Much of Texas is under what weather experts call a “heat dome,” which is when heat is trapped over a certain area, often leaving residents of that area in dangerous conditions. Texas is expected to reach or even pass its record high temperature of 120 degrees Fahrenheit, which was last hit in 1994. Just this past Friday on June 23, the Rio Grande Valley area got close, at 119 degrees Fahrenheit.
Of course, Texans are used to summer heat. Many know about the importance of drinking water, wearing sunscreen and staying in the shade. But experts say there’s a difference between normal hot temperatures and what we’ve experienced lately. And so higher levels of heat necessitate higher levels of care when it comes to heat conscientiousness.
Dr. Hilary Fairbrother, who is an emergency medicine physician with UTHealth Houston, spoke with Texas Standard about how to manage these sweltering temperatures. She said that she and other emergency medical responders have seen more cases of heat-related illnesses this summer, so no one should rest on their laurels when it comes to heat illness prevention.
“It’s certainly tested our patients in the ER,” Fairbrother said. “We’re seeing a lot more heat-related illness and I think it’s tested Texans in a different way. We’re used to the heat. We’re used to dealing with it. But this has really been a more dramatic summer than we are used to.”
Prevention as the first defense. Hydrate before you go outside
Staying inside as much as possible is recommended, but sometimes that just isn’t possible. For this reason, Fairbrother recommends preparing for the heat by being well-hydrated before ever going outside.
“If you have to be outside, especially for really longer than 15 minutes in this extreme heat, I do recommend aggressively hydrating before you ever go outside,” Fairbrother said. “So that means drinking plenty of water before you ever go into the heat to really prepare your body.”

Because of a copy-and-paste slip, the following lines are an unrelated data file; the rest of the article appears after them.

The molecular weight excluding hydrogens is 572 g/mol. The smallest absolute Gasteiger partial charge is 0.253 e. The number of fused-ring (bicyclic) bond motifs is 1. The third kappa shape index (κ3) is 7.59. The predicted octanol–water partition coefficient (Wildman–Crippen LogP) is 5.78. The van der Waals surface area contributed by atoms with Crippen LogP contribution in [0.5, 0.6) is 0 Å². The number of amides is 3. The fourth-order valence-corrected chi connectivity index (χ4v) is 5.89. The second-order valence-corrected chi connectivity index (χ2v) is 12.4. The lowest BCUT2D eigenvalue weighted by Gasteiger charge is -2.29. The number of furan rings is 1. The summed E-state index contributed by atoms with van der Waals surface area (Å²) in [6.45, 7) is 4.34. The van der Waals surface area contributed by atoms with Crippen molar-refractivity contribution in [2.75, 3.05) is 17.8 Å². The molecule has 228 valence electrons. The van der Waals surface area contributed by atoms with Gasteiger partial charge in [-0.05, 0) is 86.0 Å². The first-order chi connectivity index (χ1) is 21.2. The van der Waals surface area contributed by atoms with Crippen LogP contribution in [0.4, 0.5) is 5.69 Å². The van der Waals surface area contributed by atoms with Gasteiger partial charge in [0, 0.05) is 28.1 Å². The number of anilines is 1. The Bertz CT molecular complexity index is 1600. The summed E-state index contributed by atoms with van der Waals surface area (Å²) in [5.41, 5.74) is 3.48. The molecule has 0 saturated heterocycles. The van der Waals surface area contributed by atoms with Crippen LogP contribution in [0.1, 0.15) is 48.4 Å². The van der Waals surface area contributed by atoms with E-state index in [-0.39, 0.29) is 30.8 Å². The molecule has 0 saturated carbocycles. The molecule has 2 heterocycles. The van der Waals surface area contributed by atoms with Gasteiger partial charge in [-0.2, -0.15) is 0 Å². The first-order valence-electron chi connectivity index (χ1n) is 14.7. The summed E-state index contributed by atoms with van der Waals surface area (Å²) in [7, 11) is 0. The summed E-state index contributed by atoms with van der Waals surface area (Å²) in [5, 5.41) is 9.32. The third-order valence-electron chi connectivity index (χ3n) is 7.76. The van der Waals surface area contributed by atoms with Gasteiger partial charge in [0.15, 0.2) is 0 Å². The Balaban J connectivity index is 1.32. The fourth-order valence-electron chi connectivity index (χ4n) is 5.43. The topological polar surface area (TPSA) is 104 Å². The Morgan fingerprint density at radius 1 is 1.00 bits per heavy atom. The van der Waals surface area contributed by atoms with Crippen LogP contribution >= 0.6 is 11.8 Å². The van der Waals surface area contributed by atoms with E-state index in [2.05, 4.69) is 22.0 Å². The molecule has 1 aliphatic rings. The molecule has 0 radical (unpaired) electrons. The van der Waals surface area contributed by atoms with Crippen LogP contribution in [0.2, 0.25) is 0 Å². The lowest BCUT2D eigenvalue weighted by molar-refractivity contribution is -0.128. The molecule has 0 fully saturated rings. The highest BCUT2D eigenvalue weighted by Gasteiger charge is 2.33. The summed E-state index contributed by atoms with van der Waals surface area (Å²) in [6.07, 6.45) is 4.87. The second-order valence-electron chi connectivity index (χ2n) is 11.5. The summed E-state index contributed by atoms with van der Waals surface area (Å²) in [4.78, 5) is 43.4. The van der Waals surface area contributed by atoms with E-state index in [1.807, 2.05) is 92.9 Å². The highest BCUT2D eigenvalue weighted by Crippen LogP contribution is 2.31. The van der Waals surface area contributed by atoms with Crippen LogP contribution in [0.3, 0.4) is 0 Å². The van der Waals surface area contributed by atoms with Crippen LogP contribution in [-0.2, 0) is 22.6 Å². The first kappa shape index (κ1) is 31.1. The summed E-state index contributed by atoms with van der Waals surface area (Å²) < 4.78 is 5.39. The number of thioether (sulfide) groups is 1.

What goes on your body is nearly as important as what goes in it
Next, before going outside, it’s important to bear in mind that what is going on your body is also important. While you will want your body to be covered to protect you from the sun, you’ll also want to make sure that the fabrics you’re choosing aren’t constricting and don’t absorb more of the sun’s rays.
“Be very mindful of what kind of clothes you’re wearing,” Fairbrother said. “We wear a lot of synthetic clothes these days and I know many people like to wear sports clothing that is quick dry and has other kinds of properties to it. But you need to make sure that the clothing covers as much of your skin as possible and is light colored. And cotton really does allow for the skin to breathe in a really wonderful way. So I always recommend to people that they wear clothes with as much cotton as possible.”
Trade in that visor for a cowboy hat
This may seem like a good opportunity to wear your favorite team’s baseball hat, but Fairbrother says that it only protects the front part of your face and leaves out other equally important parts of the body. And unfortunately, while a visor allows our head to breathe, our hair alone isn’t enough to protect us from the sun.